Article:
Posts Tagged ‘Windows Azure’

During the last BUILD 2014, Microsoft has released few updates on Azure, one of them was the latest SDK (software development kit) for developing on it. The main new updates are mainly around the different capabilities you can do through your Visual Studio, like for example creating new Virtual Machines directly from the VS. To do so you have to open your visual Studio and open Server Explorer, you will find one the available drop downs, Windows Azure, connect to your azure account by right clicking on Windows Azure then click on “Connect to Windows Azure” and sign in easily.

If you go to Virtual Machine and you right click on it, choose “Create a Virtual Machine“, you will get a wizard, where the first step is where you can choose which Azure Subscription you will be choose. After that you will follow the normal steps like creating a Microsoft Azure Virtual Machine from the portal.

Choosing the Virtual Machine OS:

Select the Machine Settings:

Select the Cloud Service you want the VM to join:

At the end, customizing the VM Endpoints as you need:

TADA! Now you can create the Virtual Machine directly from your VS.

The second feature that was added to the SDK, is that you can directly connect to your Microsoft Azure Virtual Machines or websites to directly and easily publish the new content without the usual hassle of debugging and uploading the different content of application. You can find all the details and see the different ways to debug a VM or a Website, publish new application through this MSDN link.

I also liked a new way of sending the notification to your device applications, which you can also find in the server explorer node, under the Windows Azure, the “Notification Hub“. You can also find the link here, on how to do that.

Like the same introduction for the Microsoft Azure
CDN, maybe it will be nearly the same for the Microsoft Azure Cache. The network regulation for an IT infrastructure, a better way for sending the content for the end users. If you are dealing with basic websites or HTTP protocols, the Microsoft Azure Cache Service will be the perfect match for you.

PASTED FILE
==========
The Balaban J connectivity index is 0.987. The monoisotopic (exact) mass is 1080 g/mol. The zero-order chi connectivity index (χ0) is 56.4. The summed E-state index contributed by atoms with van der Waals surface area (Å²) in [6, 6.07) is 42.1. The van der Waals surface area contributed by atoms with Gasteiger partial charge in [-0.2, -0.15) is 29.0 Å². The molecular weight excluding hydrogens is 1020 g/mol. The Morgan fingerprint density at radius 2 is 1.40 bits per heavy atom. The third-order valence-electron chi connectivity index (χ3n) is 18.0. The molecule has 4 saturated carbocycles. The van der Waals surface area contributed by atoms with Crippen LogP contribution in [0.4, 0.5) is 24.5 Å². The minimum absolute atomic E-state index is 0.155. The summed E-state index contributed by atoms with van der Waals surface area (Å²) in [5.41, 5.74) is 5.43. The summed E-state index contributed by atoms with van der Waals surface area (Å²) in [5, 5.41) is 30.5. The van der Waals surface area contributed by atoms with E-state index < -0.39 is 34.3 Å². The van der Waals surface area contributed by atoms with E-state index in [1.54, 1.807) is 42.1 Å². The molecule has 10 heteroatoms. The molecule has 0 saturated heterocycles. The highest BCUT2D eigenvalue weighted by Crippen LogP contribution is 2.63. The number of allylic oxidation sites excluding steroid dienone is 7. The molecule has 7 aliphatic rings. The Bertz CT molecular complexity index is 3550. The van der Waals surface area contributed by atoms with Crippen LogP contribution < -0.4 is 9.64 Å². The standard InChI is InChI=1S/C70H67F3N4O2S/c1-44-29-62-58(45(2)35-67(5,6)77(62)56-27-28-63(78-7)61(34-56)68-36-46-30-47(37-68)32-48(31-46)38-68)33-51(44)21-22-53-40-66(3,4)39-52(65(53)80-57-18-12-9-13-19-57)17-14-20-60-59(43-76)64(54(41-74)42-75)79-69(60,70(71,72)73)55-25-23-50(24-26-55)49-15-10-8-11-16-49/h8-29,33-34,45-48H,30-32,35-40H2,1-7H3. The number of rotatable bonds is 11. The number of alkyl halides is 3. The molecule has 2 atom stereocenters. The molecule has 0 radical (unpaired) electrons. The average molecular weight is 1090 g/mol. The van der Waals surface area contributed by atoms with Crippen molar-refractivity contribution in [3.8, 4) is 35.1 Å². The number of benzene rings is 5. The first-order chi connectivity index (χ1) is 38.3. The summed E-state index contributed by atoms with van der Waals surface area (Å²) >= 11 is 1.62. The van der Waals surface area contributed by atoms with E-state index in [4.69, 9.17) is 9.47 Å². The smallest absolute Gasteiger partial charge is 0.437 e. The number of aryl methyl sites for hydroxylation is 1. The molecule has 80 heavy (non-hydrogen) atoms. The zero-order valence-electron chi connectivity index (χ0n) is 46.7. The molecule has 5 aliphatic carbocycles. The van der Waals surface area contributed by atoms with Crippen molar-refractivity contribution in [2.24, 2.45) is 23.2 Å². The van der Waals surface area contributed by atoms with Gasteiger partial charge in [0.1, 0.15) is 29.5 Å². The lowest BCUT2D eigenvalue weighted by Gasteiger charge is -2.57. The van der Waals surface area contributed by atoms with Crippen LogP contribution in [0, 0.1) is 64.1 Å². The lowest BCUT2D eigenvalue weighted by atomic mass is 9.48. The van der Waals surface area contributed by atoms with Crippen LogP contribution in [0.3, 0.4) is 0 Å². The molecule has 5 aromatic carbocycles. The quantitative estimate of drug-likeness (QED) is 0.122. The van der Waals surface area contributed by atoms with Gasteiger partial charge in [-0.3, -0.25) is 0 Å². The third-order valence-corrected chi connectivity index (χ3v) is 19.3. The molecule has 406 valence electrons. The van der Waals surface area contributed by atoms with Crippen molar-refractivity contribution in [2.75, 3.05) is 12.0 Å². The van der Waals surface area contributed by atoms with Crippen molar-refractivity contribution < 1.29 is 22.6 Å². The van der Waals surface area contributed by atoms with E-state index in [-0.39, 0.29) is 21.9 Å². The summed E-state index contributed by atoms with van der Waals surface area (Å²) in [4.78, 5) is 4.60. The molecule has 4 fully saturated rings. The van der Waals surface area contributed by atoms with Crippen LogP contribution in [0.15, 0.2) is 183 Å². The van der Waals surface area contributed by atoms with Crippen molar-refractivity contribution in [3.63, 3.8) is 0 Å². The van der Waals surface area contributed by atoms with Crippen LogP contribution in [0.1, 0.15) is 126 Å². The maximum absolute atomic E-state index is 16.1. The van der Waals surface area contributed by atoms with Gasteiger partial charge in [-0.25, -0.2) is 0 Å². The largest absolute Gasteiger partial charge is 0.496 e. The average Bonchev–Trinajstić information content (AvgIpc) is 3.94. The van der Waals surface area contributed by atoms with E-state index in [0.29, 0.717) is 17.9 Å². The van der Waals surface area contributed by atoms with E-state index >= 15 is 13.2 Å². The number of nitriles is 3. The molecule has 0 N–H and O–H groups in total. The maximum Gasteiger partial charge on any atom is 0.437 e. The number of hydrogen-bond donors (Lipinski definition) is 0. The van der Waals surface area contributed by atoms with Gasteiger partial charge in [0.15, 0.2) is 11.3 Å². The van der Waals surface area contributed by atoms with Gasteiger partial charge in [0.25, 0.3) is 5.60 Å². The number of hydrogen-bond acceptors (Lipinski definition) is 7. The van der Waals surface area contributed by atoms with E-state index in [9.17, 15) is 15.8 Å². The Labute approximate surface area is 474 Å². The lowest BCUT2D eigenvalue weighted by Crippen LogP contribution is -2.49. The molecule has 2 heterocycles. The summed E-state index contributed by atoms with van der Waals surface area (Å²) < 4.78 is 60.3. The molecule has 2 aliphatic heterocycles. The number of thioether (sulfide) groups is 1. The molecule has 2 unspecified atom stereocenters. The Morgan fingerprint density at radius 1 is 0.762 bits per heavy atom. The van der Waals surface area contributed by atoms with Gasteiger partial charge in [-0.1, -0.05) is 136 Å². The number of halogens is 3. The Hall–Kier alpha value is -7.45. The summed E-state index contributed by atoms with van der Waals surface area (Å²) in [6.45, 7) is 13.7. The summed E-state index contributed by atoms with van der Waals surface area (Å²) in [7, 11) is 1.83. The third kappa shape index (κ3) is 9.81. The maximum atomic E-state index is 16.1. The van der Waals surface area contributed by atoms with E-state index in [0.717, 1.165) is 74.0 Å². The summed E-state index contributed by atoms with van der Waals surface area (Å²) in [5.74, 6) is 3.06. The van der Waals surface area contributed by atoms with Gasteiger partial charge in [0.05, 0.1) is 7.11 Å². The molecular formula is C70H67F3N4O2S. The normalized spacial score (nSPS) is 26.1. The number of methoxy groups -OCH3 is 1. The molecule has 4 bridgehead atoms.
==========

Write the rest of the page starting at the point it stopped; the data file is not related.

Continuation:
Well yes the Microsoft Cache is still in preview, however I will go to some features that might be helpful. The Microsoft Azure Cache Service is a very useful solution for building an accelerated high scalable application, there are several ways to so, based on the MSDN page there are around 3 ways to do so, one is through the Microsoft Azure Portal, you will find the Cache Service in one of the services at the left most of the page, you just need to scroll down. Or you can do the caching service through the In-Role Caching, through your Cloud Service, whether through the WebRole or even the WorkerRole and the third way is through the Sharing Cache Service, I won’t be covering this one as it will retire soon.

So to do the Microsoft Azure Caching service through the portal you will have to go to the Portal and scroll down until you find the cache Service.

Or you can go directly to the Data Services, you will find the “Cache -> Quick Create -> Continue the configuration”

cache configuration

So as normal for the region you will have to choose the nearest place to your target customers, after that we will have few Cache offerings:

  • Basic 128MB to 1GB
  • Standard 1GB to 10GB
  • Premium 5GB to 150GB

After that you can find the cache memory and you will choose what best suits you based on the cache offering chosen.

The other way the In-Role Cache, is a way to cache your data in a previously created, running role whether it was a WebRole or a WorkerRole, you can do so simply by modifying the Role Configuration file (which is ServiceConfigurationSetting) and the Client Configuration file (which is the web.config). You can do so following the instructions from the following link. In this case you don’t need anything from the caching service on the portal just you need to know and understand the capacity planning.

A new feature of Microsoft Azure has been released on the last April 2nd, not quite a very new one, but an updated one. If you are familiar with the CDN or the content Delivery network from previous engagement with Microsoft Azure than you will be certainly aware what it is about.

The CDN stands for content Delivery network, it is like a dummy datacenter that acts only for delivering the content to the customers. With the growth of the internet usage and the also the increasing number of the Cloud Consumers, the datacenter no matter how strong was its network infrastructure cannot process all the incoming requests so what really happens is, that the Microsoft CDN is mainly used for caching the Microsoft Unstructured storage (BLOB) and the static content used by the Cloud Service